Hunahpu and Xbalanque — The Maya Hero Twins

The Mayan Myth of the Hero Twins — Stories from the Popol Vuh

The Hero Twins Consult with God L
The Hero Twins Consult with God L. Francis Robicsek: The Maya Book of the Dead. The Ceramic Codex, University of Virginia Art Museum (1981)

The Hero Twins are famous Mayan semi-gods called Hunahpu and Xbalanque, whose story is narrated in the Popol Vuh (“The Book of Council”). The Popol Vuh is the sacred text of the Quiché Maya of the Guatemalan highlands, and it was written during the Early Colonial period, probably between 1554 and 1556, although the stories within it are clearly much older.

The First Hero Twins

Hunahpu and Xbalanque are the second Hero Twins in Maya mythology. Like all Mesoamerican cultures, the Maya believed in cyclical time, including periodic cosmic destruction and renovation, called the "ages of the world." The first pair of divine hero twins were the Maize Twins, 1 Hunter "Hun Hunahpu" and 7 Hunter "Vuqub Hunahpu," and they lived during the second world.

Hun Hunahpu and his twin brother Vucub Hunahpu were invited down into the Maya underworld (Xibalba) to play the Mesoamerican ballgame by the Xibalban lords One and Seven Death. There they fell prey to several trickeries. On the eve of the scheduled game, they were given cigars and torches and told to keep them lit all night without consuming them. They failed in this test, and the penalty for failure was death. The twins were sacrificed and buried, but the head of Hun Hunapu was cut off, and only his body was buried with his younger brother.

The Lords of Xibalba placed Hun Hunapu's head in the fork of a tree, where it helped the tree bear fruit. Eventually, the head came to look like a calabash—the American domesticated squash. A daughter of one of the lords of Xibalba named Xquic ("Blood Moon") came to see the tree and Hun Hunapu's head talked to her and spit saliva into the maiden's hand, impregnating her. Nine months later, the second Hero Twins were born.

The Second Hero Twins

In the third world, the second pair of hero twins, Hunahpu and Xbalanque, avenged the first set by defeating the Lords of the Underworld. The names of the second set of Hero Twins have been translated as X-Balan-Que “Jaguar-Sun” or “Jaguar-Deer,” and Hunah-Pu, as “One Blowgunner.”

When Hunahpu (One Blowgunner) and Xbalanque (Jaguar Sun) are born, they are treated cruelly by their half-brothers but make themselves happy by going out every day to hunt birds with their blowguns. After many adventures, the twins are summoned to the underworld. Following in the footsteps of their fathers, Hunahpu and Xbalanque descend the road to Xibalba, but avoid the tricks that captured their fathers. When they are given a torch and cigars to keep alight, they trick the lords by passing off a macaw's tail as the glow of a torch, and by putting fireflies at the tips of their cigars.

The next day, Hunahpuh and Xbalanque play ball with the Xibalbans, who first try to play with a ball made of a skull covered with crushed bone. An extended game follows, full of trickery on both sides, but the wily twins survive.

Dating the Hero Twins Myth

In prehistoric sculptures and paintings, the Hero Twins aren't identical twins. The older twin (Hunahpuh) is depicted as larger than his younger twin, right-handed and masculine, with black spots on his right cheek, shoulder and arms. The sun and pronghorn antlers are Hunahpuh's main symbols, although often both twins wear deer symbols. The younger twin (Xbalanque) is smaller, left-handed and often with a feminine guise, with the moon and rabbits his symbols. Xbalanque has patches of jaguar skin on his face and body.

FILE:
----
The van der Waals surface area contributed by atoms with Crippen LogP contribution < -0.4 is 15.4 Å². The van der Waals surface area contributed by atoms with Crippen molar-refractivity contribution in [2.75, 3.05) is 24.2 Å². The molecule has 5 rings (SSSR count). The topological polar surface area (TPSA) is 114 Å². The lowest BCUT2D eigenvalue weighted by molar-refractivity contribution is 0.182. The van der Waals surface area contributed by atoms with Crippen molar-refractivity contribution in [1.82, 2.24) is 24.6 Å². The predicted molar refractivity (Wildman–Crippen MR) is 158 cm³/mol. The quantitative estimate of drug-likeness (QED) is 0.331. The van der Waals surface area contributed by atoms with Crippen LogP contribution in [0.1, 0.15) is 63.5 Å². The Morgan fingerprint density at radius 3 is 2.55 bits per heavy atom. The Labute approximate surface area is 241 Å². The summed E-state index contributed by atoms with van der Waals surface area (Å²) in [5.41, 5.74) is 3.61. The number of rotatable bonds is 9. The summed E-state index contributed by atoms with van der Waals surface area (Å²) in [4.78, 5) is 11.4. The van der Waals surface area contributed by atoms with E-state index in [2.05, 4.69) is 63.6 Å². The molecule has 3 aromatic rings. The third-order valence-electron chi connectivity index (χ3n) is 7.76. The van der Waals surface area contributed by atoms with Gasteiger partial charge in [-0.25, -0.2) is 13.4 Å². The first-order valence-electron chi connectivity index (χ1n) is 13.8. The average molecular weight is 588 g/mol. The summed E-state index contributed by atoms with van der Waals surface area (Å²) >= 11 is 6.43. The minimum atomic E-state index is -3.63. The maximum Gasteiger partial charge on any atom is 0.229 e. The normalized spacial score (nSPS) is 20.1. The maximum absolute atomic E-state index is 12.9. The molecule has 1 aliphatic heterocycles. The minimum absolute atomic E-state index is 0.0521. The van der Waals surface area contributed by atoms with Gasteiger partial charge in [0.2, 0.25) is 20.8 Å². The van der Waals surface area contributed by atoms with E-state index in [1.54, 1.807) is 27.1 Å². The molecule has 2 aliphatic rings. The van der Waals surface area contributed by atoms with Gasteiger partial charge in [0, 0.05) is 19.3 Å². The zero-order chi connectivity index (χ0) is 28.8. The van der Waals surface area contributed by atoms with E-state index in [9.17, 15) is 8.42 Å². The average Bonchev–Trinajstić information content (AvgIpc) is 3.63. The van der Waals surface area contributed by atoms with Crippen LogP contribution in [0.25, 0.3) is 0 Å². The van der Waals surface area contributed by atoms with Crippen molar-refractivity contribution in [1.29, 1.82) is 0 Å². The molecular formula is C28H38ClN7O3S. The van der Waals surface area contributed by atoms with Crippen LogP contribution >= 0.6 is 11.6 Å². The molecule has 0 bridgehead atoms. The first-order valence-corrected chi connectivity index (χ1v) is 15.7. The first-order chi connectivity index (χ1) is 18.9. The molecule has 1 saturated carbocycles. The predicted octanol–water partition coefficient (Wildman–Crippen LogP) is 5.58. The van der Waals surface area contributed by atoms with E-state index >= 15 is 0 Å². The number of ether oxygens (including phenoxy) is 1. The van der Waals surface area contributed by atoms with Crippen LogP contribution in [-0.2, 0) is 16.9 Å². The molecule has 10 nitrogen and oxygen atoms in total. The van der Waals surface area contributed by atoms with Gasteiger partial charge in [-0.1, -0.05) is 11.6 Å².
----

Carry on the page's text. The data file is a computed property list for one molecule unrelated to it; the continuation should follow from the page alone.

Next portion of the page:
Although the Popol Vuh dates to the Colonial period, the Hero Twins have been identified on painted vessels, monuments, and cave walls dating to the Classic and Preclassic period, as early as 1000 BCE. The names of the Hero Twins are also present in the Maya calendar as day signs. This further indicates the importance and antiquity of the myth of the Hero Twins, whose origins date back to the earliest period of Maya history.

Hero Twins in the Americas

In the Popol Vuh myth, before avenging the fates of the first twins, the two brothers have to kill a bird-demon called Vucub-Caquix. This episode is apparently portrayed in a stela at the early site of Izapa, in Chiapas. Here a couple of young men are portrayed shooting a bird-monster descending from a tree with their blowgun. This image is very similar to the one narrated in the Popol Vuh.

The myth of divine hero-twins is known in most Indigenous traditions. They are present in myths and tales both as legendary ancestors, and heroes that need to overcome various trials. Death and rebirth are suggested by many of the hero-twins appearing in the form of men-fish. Many Indigenous Mesoamericans believed that gods catch fish, human embryos floating in a mythical lake.

The Hero Twin myth was part of a suite of ideas and artifacts that arrived in the American southwest from the gulf coast beginning about 800 CE. Scholars have noted that the Maya Hero Twin myth appears in southwestern United States Mimbres pottery about that time.

Updated by K. Kris Hirst


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Maestri, Nicoletta. "Hunahpu and Xbalanque — The Maya Hero Twins." ThoughtCo, Apr. 5, 2023, Maestri, Nicoletta. (2023, April 5). Hunahpu and Xbalanque — The Maya Hero Twins. Retrieved from Maestri, Nicoletta. "Hunahpu and Xbalanque — The Maya Hero Twins." ThoughtCo. (accessed June 6, 2023).